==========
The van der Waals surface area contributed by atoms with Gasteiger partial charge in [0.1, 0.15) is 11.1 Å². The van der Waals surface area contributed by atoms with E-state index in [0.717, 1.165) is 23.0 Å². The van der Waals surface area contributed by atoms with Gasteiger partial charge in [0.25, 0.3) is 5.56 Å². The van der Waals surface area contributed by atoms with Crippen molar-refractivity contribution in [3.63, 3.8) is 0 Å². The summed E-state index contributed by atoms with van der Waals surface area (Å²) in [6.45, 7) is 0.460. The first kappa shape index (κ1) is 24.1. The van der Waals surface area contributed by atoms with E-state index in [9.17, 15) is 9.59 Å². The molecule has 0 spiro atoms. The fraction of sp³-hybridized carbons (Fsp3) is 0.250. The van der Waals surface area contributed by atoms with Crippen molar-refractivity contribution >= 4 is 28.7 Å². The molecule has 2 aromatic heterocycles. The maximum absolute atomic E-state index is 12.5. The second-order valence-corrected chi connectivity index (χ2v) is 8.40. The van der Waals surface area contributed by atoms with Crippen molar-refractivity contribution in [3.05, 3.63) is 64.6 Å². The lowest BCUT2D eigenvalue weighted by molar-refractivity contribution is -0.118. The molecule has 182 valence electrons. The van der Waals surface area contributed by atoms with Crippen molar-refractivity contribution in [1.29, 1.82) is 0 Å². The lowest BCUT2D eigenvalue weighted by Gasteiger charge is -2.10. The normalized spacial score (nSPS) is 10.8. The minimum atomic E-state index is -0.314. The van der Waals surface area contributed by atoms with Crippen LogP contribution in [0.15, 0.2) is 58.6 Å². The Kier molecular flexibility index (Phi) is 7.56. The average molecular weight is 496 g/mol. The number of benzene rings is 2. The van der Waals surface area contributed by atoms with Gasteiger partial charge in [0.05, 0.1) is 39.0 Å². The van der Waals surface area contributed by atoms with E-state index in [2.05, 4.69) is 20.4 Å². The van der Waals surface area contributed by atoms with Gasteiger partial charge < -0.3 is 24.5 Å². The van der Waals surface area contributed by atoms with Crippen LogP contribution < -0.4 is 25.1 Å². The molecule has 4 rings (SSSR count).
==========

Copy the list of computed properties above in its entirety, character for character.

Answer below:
The van der Waals surface area contributed by atoms with Gasteiger partial charge in [0.1, 0.15) is 11.1 Å². The van der Waals surface area contributed by atoms with E-state index in [0.717, 1.165) is 23.0 Å². The van der Waals surface area contributed by atoms with Gasteiger partial charge in [0.25, 0.3) is 5.56 Å². The van der Waals surface area contributed by atoms with Crippen molar-refractivity contribution in [3.63, 3.8) is 0 Å². The summed E-state index contributed by atoms with van der Waals surface area (Å²) in [6.45, 7) is 0.460. The first kappa shape index (κ1) is 24.1. The van der Waals surface area contributed by atoms with E-state index in [9.17, 15) is 9.59 Å². The molecule has 0 spiro atoms. The fraction of sp³-hybridized carbons (Fsp3) is 0.250. The van der Waals surface area contributed by atoms with Crippen molar-refractivity contribution >= 4 is 28.7 Å². The molecule has 2 aromatic heterocycles. The maximum absolute atomic E-state index is 12.5. The second-order valence-corrected chi connectivity index (χ2v) is 8.40. The van der Waals surface area contributed by atoms with Crippen molar-refractivity contribution in [3.05, 3.63) is 64.6 Å². The lowest BCUT2D eigenvalue weighted by molar-refractivity contribution is -0.118. The molecule has 182 valence electrons. The van der Waals surface area contributed by atoms with Crippen molar-refractivity contribution in [1.29, 1.82) is 0 Å². The lowest BCUT2D eigenvalue weighted by Gasteiger charge is -2.10. The normalized spacial score (nSPS) is 10.8. The minimum atomic E-state index is -0.314. The van der Waals surface area contributed by atoms with Crippen LogP contribution in [0.15, 0.2) is 58.6 Å². The Kier molecular flexibility index (Phi) is 7.56. The average molecular weight is 496 g/mol. The number of benzene rings is 2. The van der Waals surface area contributed by atoms with Gasteiger partial charge in [0.05, 0.1) is 39.0 Å². The van der Waals surface area contributed by atoms with E-state index in [2.05, 4.69) is 20.4 Å². The van der Waals surface area contributed by atoms with Gasteiger partial charge < -0.3 is 24.5 Å². The van der Waals surface area contributed by atoms with Crippen LogP contribution < -0.4 is 25.1 Å². The molecule has 4 rings (SSSR count).